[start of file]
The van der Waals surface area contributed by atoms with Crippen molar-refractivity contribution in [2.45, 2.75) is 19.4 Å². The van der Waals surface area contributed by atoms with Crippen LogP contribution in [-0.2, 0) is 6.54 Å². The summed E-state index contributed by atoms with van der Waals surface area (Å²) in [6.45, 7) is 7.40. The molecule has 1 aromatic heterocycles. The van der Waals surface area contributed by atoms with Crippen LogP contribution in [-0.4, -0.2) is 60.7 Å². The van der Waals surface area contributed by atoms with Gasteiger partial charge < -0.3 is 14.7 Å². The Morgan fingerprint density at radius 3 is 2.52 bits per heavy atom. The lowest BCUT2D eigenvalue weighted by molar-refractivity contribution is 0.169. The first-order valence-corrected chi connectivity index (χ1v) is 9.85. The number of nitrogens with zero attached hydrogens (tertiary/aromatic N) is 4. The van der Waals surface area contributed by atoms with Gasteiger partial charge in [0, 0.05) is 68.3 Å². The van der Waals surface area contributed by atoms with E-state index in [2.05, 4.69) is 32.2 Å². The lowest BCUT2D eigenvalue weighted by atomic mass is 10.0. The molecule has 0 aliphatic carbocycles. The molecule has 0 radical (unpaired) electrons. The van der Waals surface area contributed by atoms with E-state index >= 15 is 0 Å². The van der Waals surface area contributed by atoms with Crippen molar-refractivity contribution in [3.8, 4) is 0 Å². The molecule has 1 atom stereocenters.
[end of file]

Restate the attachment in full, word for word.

The van der Waals surface area contributed by atoms with Crippen molar-refractivity contribution in [2.45, 2.75) is 19.4 Å². The van der Waals surface area contributed by atoms with Crippen LogP contribution in [-0.2, 0) is 6.54 Å². The summed E-state index contributed by atoms with van der Waals surface area (Å²) in [6.45, 7) is 7.40. The molecule has 1 aromatic heterocycles. The van der Waals surface area contributed by atoms with Crippen LogP contribution in [-0.4, -0.2) is 60.7 Å². The van der Waals surface area contributed by atoms with Gasteiger partial charge < -0.3 is 14.7 Å². The Morgan fingerprint density at radius 3 is 2.52 bits per heavy atom. The lowest BCUT2D eigenvalue weighted by molar-refractivity contribution is 0.169. The first-order valence-corrected chi connectivity index (χ1v) is 9.85. The number of nitrogens with zero attached hydrogens (tertiary/aromatic N) is 4. The van der Waals surface area contributed by atoms with Gasteiger partial charge in [0, 0.05) is 68.3 Å². The van der Waals surface area contributed by atoms with E-state index in [2.05, 4.69) is 32.2 Å². The lowest BCUT2D eigenvalue weighted by atomic mass is 10.0. The molecule has 0 aliphatic carbocycles. The molecule has 0 radical (unpaired) electrons. The van der Waals surface area contributed by atoms with E-state index >= 15 is 0 Å². The van der Waals surface area contributed by atoms with Crippen molar-refractivity contribution in [3.8, 4) is 0 Å². The molecule has 1 atom stereocenters.